Fungi is the predominant plant pathogens and it can cause multiple diseases including early blight, septoria leaf spot, target spot, and leaf mold. Fungi can attack plants through different sources such as infected soil and seeds. Fungal infections can spread from one plant to another through animals, humans, machinery, and soil contamination. The fungal attack vectors include plant pruning wounds, insects, leaf stomata, and others. The early blight disease of tomato plants is caused by the fungus, which affects the plant leaves. If it affects the seedlings’ basal stems, adult plant’s stem, and fruits, it is called collar rot, stem lesion, and fruit rot, respectively [26, 27]. Numerous methods have been devised for the control of early blight but the most effective methods are cultural control i.e. efficient soil, nutrients, and crop management to reduce infections and also with the use of fungicidal chemicals. Septoria leaf spot of tomato plants is caused by fungus [28, 29], which releases tomatinase enzyme that speeds up the degradation of tomato steroidal glycoalkaloids α-tomatine [30, 31]. The target spot disease of tomato plants is caused by the fungus [32, 33]. Symptoms of target spot disease in tomato plants are necrotic lesions of light brown color in the center [34, 35]. The lesions spread to a larger blighted leaf area and result in early defoliation [34, 35]. The target spot also damages the fruit directly by entering into the fruit pulp [34, 35]. The leaf mold disease of plants is caused by the fungus [36, 37]. It occurs during periods of extended leaf wetness. Bacteria is also a major plant pathogen. Bacteria enter plants through wounds such as insect bites, pruning, cuts, and also through natural openings such as stomata. Plant’s surrounding environmental conditions such as temperature, humidity, soil conditions, availability of nutrients, weather conditions, and airflow are important factors in determining the bacterial growth on the plant and the consequent damage. Bacterial spot is a plant disease caused by bacteria [38, 39]. Molds are also a major cause of plant diseases. Late blight disease of tomato and potato plants is caused by mold [40, 41]. The appearance of dark uneven blemishes on leaves tips and plant stems are a few of the symptoms. Tomato yellow leaf curl virus (TYLCV) is a devastating virus causing tomato disease. This virus attacks the plant through another insect. Although tomato plants are unhealthy diseased leaves and iii) ten-class classification of healthy and various diseased leaves. In study II, different types of tomato leaf diseases are classified into the group of diseases while in study III, different classes of unhealthy and healthy leaf images were classified. Similar experiments the primary hosts for the virus, this viral infection has been reported in several other plants including beans and pepper, tobacco, potatoes, and eggplants [42, 43]. In the last few decades, due to the rapid spread of the disease, the research focus has been shifted to damage control of yellow leaf curl disease [44, 45, 46, 47]. Another viral disease that specifically affects tomato plants is caused by Tomato mosaic virus (ToMV). This virus is found worldwide and affects not only tomatoes but other plants as well. Symptoms of ToMV infection include twisting and fern-like appearance of leaves, damaged fruit with yellow patches, and necrotic blemishes [48, 49].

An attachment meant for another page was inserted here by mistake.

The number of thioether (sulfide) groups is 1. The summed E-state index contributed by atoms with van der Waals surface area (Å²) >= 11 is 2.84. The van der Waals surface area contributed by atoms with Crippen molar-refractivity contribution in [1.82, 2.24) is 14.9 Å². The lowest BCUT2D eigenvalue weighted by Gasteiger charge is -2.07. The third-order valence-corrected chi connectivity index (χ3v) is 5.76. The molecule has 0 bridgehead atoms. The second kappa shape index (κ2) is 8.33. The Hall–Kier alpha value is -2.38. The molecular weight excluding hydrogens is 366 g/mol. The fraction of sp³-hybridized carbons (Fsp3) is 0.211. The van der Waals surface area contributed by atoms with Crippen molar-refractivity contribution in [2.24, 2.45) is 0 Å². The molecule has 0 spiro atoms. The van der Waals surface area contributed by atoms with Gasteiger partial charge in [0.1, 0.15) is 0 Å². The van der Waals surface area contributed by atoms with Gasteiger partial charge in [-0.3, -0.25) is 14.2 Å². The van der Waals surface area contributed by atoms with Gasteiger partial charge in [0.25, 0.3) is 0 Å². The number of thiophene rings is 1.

The overall methodology of the study of the paper is summarized in Figure 1. This study used tomato leaf data from the plant village dataset [50, 51], where tomato leaf images are provided. As explained earlier, the paper has three different studies: (i) binary classification of healthy and unhealthy leaves; (ii) six-class classification of healthy and different disease group leaves were conducted; and (iii) ten class of healthy and several different diseased leaves were carried out. The classification is done using pre-trained networks- ResNet18, MobilenetV2, InceptionV3, and DenseNet201 that have been comparatively successful in previous publications [8, 10, 11, 52, 53, 54, 55, 56, 57].